I’m not sure what, specifically, this book is really about – either that or I’ve been beat over the head with a “message.” Lydia Lee, a teenage girl from a bi-racial family, goes missing and is found dead in a boat in the pond. Her brother suspects the neighbor boy who was “courting” Lydia had something to do with it. Suicide is the main direction the narrative suggests as the reason for the death.
But the majority of the narrative and the themes are not about a suicide or possible crime. Actually the death and investigation feels like a 21st century frame although the most contemporary parts take place in the 1970s. And to this Ng has attached a few main themes – the difficulties of a bi-racial marriage in the 1950s and bi-racial children in the 1960s, women’s roles and realities vs their dreams between the 1950s and the 1970s, the dreams some parents try to push on their children in all times, sibling love and “roles,” and the all-purpose 21st century theme of (ta-da) “memory.” No matter what you read on the blurbs – this is not a “thriller” in any sense of the word – it may be a mystery for a while.
So the disappearance and death of Lydia Lee take place some time in the late 1970s, and then reader is taken back in time to the lives and memories of the victim’s parents, Marilyn, a caucasian homemaker, and James Lee, her professor husband of Chinese immigrant descent. James was Marilyn’s professor and now, in his sorrow, he’s having an affair with another student from his department. Marilyn is a frustrated medical researcher who has been stuck in in the traditional wife role of a marriage. But she had dreams and pushes for better things for her own daughter. James had a difficult childhood with few friends, so he pushes his daughter for better things. Meanwhile, Nathan is very bright and does well but his accomplishments are ignored while Hannah is a rather unknown quantity and neglected.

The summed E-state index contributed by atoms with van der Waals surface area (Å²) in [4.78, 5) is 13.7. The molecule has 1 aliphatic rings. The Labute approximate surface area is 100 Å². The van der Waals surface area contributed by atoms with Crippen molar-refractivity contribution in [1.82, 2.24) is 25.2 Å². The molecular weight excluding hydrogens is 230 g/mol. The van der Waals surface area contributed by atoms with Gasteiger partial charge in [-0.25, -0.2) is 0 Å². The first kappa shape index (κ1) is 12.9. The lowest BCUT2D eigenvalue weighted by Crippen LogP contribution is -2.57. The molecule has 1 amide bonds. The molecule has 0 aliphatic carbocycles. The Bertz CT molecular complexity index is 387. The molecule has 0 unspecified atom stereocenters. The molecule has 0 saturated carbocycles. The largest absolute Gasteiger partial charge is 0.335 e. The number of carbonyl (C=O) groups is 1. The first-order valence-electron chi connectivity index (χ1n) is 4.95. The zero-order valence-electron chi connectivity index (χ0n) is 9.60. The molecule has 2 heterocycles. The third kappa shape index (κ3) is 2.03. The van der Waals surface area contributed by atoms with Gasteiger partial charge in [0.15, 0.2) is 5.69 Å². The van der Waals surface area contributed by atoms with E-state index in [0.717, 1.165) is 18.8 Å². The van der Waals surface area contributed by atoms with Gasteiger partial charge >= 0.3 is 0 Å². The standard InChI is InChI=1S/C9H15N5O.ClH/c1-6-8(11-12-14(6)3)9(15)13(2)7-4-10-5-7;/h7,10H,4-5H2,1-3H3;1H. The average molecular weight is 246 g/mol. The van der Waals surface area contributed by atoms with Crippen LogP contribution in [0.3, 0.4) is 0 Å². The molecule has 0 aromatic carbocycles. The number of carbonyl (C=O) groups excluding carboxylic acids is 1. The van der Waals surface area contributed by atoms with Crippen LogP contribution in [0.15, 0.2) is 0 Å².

The memories and ideas of Nathan and Hannah are also revealed – and of course the memories differ in ways. The narration turns to the point of view of Lydia herself a few times, but it’s always 3rd person so nothing “ghostly.”
On the plus side the character are well drawn and Ng writes very nicely so if you like to read these kinds of relationship dramas then I would disregard my rating – it may quite easily be a matter of taste – there are plenty of great reviews out there.
One more thing, Campbell, the reader, has a soft breathy voice, regularly dropping the last word of each sentence making a fall-asleep pattern. The book may be better in a print edition.